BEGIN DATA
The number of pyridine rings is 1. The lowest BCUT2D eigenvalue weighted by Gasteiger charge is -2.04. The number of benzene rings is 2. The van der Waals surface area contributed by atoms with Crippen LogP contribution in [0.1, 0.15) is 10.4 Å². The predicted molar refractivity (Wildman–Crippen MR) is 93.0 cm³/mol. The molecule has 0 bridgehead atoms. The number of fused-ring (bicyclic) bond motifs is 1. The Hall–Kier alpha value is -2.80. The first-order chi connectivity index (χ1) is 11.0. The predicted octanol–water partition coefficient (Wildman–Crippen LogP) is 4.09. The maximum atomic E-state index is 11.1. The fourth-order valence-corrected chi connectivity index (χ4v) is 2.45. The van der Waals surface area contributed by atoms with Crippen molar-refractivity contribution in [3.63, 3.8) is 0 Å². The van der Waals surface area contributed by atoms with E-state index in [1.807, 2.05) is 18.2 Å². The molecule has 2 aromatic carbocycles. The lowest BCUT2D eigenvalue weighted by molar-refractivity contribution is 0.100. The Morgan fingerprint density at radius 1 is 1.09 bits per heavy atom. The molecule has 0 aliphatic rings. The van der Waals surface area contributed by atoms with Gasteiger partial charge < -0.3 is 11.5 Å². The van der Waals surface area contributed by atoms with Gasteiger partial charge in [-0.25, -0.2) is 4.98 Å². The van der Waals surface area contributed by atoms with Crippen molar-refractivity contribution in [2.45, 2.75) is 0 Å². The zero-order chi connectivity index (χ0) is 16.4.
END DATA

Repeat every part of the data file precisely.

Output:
The number of pyridine rings is 1. The lowest BCUT2D eigenvalue weighted by Gasteiger charge is -2.04. The number of benzene rings is 2. The van der Waals surface area contributed by atoms with Crippen LogP contribution in [0.1, 0.15) is 10.4 Å². The predicted molar refractivity (Wildman–Crippen MR) is 93.0 cm³/mol. The molecule has 0 bridgehead atoms. The number of fused-ring (bicyclic) bond motifs is 1. The Hall–Kier alpha value is -2.80. The first-order chi connectivity index (χ1) is 11.0. The predicted octanol–water partition coefficient (Wildman–Crippen LogP) is 4.09. The maximum atomic E-state index is 11.1. The fourth-order valence-corrected chi connectivity index (χ4v) is 2.45. The van der Waals surface area contributed by atoms with Crippen molar-refractivity contribution in [3.63, 3.8) is 0 Å². The van der Waals surface area contributed by atoms with E-state index in [1.807, 2.05) is 18.2 Å². The molecule has 2 aromatic carbocycles. The lowest BCUT2D eigenvalue weighted by molar-refractivity contribution is 0.100. The Morgan fingerprint density at radius 1 is 1.09 bits per heavy atom. The molecule has 0 aliphatic rings. The van der Waals surface area contributed by atoms with Gasteiger partial charge < -0.3 is 11.5 Å². The van der Waals surface area contributed by atoms with Gasteiger partial charge in [-0.25, -0.2) is 4.98 Å². The van der Waals surface area contributed by atoms with Crippen molar-refractivity contribution in [2.45, 2.75) is 0 Å². The zero-order chi connectivity index (χ0) is 16.4.